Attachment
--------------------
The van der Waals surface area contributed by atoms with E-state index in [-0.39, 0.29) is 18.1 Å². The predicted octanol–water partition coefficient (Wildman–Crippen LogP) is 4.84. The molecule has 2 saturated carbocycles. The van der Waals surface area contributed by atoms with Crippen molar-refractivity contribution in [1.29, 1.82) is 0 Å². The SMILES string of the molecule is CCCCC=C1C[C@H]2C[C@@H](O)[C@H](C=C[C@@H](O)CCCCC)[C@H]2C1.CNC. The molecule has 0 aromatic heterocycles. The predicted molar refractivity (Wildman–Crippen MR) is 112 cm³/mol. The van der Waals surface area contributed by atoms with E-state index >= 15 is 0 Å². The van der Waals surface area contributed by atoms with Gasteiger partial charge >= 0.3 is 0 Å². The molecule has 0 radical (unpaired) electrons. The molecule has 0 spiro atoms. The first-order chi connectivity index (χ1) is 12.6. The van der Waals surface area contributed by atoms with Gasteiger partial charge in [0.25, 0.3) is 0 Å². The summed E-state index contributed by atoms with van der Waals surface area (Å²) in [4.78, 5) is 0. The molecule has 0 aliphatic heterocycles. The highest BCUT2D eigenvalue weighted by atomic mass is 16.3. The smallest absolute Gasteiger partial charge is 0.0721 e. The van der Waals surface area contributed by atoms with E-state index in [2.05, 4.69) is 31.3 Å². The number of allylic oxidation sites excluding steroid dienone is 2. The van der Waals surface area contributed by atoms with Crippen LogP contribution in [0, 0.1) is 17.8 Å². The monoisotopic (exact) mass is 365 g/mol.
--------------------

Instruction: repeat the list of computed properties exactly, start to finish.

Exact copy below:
The van der Waals surface area contributed by atoms with E-state index in [-0.39, 0.29) is 18.1 Å². The predicted octanol–water partition coefficient (Wildman–Crippen LogP) is 4.84. The molecule has 2 saturated carbocycles. The van der Waals surface area contributed by atoms with Crippen molar-refractivity contribution in [1.29, 1.82) is 0 Å². The SMILES string of the molecule is CCCCC=C1C[C@H]2C[C@@H](O)[C@H](C=C[C@@H](O)CCCCC)[C@H]2C1.CNC. The molecule has 0 aromatic heterocycles. The predicted molar refractivity (Wildman–Crippen MR) is 112 cm³/mol. The van der Waals surface area contributed by atoms with E-state index >= 15 is 0 Å². The van der Waals surface area contributed by atoms with Gasteiger partial charge >= 0.3 is 0 Å². The molecule has 0 radical (unpaired) electrons. The molecule has 0 spiro atoms. The first-order chi connectivity index (χ1) is 12.6. The van der Waals surface area contributed by atoms with Gasteiger partial charge in [0.25, 0.3) is 0 Å². The summed E-state index contributed by atoms with van der Waals surface area (Å²) in [4.78, 5) is 0. The molecule has 0 aliphatic heterocycles. The highest BCUT2D eigenvalue weighted by atomic mass is 16.3. The smallest absolute Gasteiger partial charge is 0.0721 e. The van der Waals surface area contributed by atoms with E-state index in [2.05, 4.69) is 31.3 Å². The number of allylic oxidation sites excluding steroid dienone is 2. The van der Waals surface area contributed by atoms with Crippen LogP contribution in [0, 0.1) is 17.8 Å². The monoisotopic (exact) mass is 365 g/mol.